When 200 hundred people line up on Bleecker St. at three o’clock on a Friday to gain access to a flea market, it makes you ponder a few things, a couple being: what’s inside? And is there really a recession going on?
What was inside 159 Bleecker was some rather fine American-made gents clothing, as part of the fourth Pop Up Flea which was open this past weekend. It was hosted by A Continuous Goldberg, which comprises of sartorialists Michael Williams and Randy Goldberg.
Over a couple of beers three years ago the two gents mulled over the idea of opening a store, after realizing they didn’t have the time – what with both having full time jobs – they instead decided to open one for a weekend and invite all their friends.
“A lot of these brands we are just friends with,” said Mr. Williams, founder of acontinuouslean.com, before adding, “We like what they stand for and we know the people behind them. We just wanted to share that with the people that read about them in blogs or buy their clothes in stores… you don’t know who the guys from BillyKirk are but you come here and you meet Chris and Kirk and you get to chat with them, it gives you a lot more insight into brands.”
At the Flea, each block’s clothing whether it contained plaid shirts, stonewash jeans or vintage watches seemed to exude faultless attention to detail and the individual retailers glowed as if they’d made the items themselves, which in many cases they actually had.
Randy Goldberg, co-host and editorial director of getkempt.com, gave his take on things, “As you’ve seen menswear change over the last five years there’s been an increased interest in how things are made and where they come from. All the brands that we have here really take a lot of care when they put things together so you get like minded groups of people, both venders and consumers.”
Shirt makers Gitman Bros. has had a presence at Pop Up Flea from the very start, Chris Olberding was holding things up at their block, he explained how the market represented a one-off for him “I do the sales and I do the designs, but I usually only deal with wholesale customers, so for me the most important thing about this is interacting with the end user”.
Indeed, there was certainly some sort of digital-age serendipitous quality to the whole shindig, people were shaking hands with hitherto faceless retailers and telling them how big a fan they were, up till that point the closest thing to a face they could conjure was the shopping cart icon on their computer screen.
“People rely on us now,” said Mr. Goldberg when asked about future plans, “You know, we’re always thinking of new opportunities and new cities, but the idea of just making it an event is part of the attraction for us, we have a weekend here where we know all of the venders are going to be excited to see each other and talk shop and for people to interact.”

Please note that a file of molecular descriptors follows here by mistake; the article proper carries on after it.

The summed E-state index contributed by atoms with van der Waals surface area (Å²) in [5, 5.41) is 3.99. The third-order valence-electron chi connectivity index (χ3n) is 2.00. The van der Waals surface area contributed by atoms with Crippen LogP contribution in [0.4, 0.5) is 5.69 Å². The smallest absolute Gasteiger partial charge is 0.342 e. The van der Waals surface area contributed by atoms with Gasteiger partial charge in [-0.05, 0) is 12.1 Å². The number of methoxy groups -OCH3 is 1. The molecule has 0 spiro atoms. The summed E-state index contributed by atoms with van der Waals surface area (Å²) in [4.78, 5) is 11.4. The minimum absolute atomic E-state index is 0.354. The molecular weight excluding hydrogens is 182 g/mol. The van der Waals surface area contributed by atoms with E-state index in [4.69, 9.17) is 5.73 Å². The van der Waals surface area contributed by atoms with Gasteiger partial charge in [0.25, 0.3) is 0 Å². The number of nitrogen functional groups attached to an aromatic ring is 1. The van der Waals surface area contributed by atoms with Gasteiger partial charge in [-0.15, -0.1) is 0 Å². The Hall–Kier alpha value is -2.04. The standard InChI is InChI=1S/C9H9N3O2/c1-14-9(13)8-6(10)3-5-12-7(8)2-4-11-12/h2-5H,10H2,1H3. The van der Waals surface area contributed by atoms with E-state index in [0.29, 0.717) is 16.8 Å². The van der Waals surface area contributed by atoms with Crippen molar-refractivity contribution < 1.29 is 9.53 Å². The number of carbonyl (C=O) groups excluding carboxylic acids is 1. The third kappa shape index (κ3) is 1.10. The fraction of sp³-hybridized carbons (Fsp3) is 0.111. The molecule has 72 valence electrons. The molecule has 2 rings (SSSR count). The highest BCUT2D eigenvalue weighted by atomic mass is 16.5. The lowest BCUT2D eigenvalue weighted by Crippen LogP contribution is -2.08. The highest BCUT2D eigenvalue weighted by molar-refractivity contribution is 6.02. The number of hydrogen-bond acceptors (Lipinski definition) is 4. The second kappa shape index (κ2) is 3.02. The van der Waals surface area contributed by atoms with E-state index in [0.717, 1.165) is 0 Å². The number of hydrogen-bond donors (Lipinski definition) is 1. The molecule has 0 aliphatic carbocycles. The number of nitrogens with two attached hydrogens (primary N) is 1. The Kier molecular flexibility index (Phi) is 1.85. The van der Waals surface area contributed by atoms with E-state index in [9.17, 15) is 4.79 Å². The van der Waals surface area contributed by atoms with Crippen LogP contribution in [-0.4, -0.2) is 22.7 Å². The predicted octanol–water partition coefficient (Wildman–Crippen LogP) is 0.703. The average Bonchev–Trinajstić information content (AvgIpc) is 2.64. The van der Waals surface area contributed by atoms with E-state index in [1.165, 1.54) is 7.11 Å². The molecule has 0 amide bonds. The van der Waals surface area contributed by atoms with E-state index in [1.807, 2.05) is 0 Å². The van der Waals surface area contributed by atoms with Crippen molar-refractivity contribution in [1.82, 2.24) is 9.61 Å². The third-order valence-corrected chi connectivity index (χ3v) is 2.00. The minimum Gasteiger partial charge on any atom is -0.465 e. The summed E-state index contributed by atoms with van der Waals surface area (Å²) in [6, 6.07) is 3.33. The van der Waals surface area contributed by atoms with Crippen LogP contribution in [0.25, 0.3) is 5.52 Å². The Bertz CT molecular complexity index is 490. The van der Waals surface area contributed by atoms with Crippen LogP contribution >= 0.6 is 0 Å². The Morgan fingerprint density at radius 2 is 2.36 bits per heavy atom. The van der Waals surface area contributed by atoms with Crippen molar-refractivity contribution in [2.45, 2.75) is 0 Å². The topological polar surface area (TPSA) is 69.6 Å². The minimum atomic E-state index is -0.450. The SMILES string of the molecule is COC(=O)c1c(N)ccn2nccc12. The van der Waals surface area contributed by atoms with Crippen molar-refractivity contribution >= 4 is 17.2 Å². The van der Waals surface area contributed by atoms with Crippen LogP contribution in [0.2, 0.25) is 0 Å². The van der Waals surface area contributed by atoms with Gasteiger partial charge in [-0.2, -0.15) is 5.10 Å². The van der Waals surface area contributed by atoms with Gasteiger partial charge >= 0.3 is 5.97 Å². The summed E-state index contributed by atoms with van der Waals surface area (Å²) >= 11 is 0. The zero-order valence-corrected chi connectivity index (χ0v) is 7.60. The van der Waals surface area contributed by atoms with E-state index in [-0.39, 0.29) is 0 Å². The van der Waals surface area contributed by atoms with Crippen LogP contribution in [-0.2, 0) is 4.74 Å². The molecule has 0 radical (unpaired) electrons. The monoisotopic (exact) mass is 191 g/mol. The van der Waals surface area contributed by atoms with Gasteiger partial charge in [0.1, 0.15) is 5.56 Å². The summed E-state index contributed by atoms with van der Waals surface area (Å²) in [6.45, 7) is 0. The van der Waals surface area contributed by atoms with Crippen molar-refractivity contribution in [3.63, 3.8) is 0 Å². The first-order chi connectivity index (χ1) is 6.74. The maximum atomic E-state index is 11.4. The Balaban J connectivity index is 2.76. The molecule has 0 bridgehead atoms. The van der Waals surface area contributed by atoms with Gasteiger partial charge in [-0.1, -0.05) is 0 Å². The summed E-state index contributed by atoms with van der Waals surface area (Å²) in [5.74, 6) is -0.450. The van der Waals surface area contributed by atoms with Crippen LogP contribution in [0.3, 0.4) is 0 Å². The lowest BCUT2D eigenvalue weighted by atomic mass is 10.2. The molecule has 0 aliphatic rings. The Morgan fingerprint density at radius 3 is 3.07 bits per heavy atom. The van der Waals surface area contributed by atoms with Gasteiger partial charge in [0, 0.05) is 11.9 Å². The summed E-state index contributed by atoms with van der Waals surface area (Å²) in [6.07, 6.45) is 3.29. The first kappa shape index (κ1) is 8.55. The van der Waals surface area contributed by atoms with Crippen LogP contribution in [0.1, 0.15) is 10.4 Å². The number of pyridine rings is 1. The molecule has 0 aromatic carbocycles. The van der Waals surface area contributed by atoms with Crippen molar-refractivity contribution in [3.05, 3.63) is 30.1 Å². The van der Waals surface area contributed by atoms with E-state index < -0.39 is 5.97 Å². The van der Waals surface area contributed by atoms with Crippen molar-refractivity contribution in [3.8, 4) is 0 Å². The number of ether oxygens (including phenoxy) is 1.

There is a juxtaposition of iconic brands and new independents, like HODINKEE – thee online magazine for mechanical watches – positioned right next to Levi’s. HODINKEE doesn’t actually sell watches, just writes about them however, just especially for the Flea, their founder Ben Clymer called up some friends who are watch collectors and they put together a vintage-only selection. Prices started from $150 and go all the way up to $6,000. “We wrote up these detailed descriptions, so people know exactly what they are and their condition,” Mr. Clymer said, before adding, with a slight tone of shock “We’ve actually sold a good few already. We just picked the stuff that we’d wear.”
Schott, maker of the classic motorcycle jacket popularized by Marlon Brando, were there for their third year. Next year sees them celebrate their centenary and Schott’s Jennifer Goldszer told the Observer happy they are to be involved “It’s a good family of brands to be with and we want to support American made products.”
Erudite shoe crafters Rancourt and Co. were doing their very first show of their own branded shoes at the Flea. For years they’ve made shoes for renowned brand like Ralph Lauren, Red Wing and Eastland. Their own brand is gaining a lot of attention and that was evident at the market, earlier this year they launched a fully functioning e-commerce site earlier, which is going “steady” according to Kyle Rancourt, director of Sales and Marketing.
There are few markets of this size that occur in the city that solely cater to men, its seems quite shocking, but the two at the helm don’t seem overly flustered about how they curate the selection, it seems “organic” they say. “As we meet people throughout the year we ad them to the rooster on a ad hoc basis, we don’t have preconceived idea”, says Mr. Goldberg, looking at his partner and nodding Williams agrees “It’s not about really letting people capitalize on this, we like the people we like and we want to support certain brands and makers, that’s how it happens.”